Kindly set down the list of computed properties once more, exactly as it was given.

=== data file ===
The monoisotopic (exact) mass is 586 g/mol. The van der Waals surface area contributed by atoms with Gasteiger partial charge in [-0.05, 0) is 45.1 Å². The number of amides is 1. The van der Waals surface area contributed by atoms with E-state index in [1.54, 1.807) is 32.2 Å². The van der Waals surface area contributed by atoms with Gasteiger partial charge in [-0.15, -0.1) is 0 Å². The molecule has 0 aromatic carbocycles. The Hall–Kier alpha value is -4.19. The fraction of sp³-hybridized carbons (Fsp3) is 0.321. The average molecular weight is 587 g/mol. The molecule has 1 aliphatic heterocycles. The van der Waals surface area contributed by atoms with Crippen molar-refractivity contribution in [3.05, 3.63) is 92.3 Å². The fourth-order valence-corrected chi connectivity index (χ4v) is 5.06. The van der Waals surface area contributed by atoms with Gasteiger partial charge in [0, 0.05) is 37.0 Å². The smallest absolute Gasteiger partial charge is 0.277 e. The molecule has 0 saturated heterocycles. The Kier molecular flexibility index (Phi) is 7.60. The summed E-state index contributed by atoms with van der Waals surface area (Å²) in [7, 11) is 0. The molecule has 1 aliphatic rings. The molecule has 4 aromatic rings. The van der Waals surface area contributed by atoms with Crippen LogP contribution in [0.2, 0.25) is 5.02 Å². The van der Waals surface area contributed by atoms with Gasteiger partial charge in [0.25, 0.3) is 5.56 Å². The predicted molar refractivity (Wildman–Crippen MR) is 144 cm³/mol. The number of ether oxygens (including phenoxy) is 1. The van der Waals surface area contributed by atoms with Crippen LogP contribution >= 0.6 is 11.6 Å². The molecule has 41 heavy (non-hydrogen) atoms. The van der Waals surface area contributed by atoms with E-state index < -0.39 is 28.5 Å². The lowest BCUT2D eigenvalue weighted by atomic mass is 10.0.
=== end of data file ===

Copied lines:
The monoisotopic (exact) mass is 586 g/mol. The van der Waals surface area contributed by atoms with Gasteiger partial charge in [-0.05, 0) is 45.1 Å². The number of amides is 1. The van der Waals surface area contributed by atoms with E-state index in [1.54, 1.807) is 32.2 Å². The van der Waals surface area contributed by atoms with Gasteiger partial charge in [-0.15, -0.1) is 0 Å². The molecule has 0 aromatic carbocycles. The Hall–Kier alpha value is -4.19. The fraction of sp³-hybridized carbons (Fsp3) is 0.321. The average molecular weight is 587 g/mol. The molecule has 1 aliphatic heterocycles. The van der Waals surface area contributed by atoms with Crippen molar-refractivity contribution in [3.05, 3.63) is 92.3 Å². The fourth-order valence-corrected chi connectivity index (χ4v) is 5.06. The van der Waals surface area contributed by atoms with Gasteiger partial charge in [0, 0.05) is 37.0 Å². The smallest absolute Gasteiger partial charge is 0.277 e. The molecule has 0 saturated heterocycles. The Kier molecular flexibility index (Phi) is 7.60. The summed E-state index contributed by atoms with van der Waals surface area (Å²) in [7, 11) is 0. The molecule has 1 aliphatic rings. The molecule has 4 aromatic rings. The van der Waals surface area contributed by atoms with Crippen LogP contribution in [0.2, 0.25) is 5.02 Å². The van der Waals surface area contributed by atoms with Gasteiger partial charge in [0.25, 0.3) is 5.56 Å². The predicted molar refractivity (Wildman–Crippen MR) is 144 cm³/mol. The number of ether oxygens (including phenoxy) is 1. The van der Waals surface area contributed by atoms with Crippen LogP contribution >= 0.6 is 11.6 Å². The molecule has 41 heavy (non-hydrogen) atoms. The van der Waals surface area contributed by atoms with E-state index < -0.39 is 28.5 Å². The lowest BCUT2D eigenvalue weighted by atomic mass is 10.0.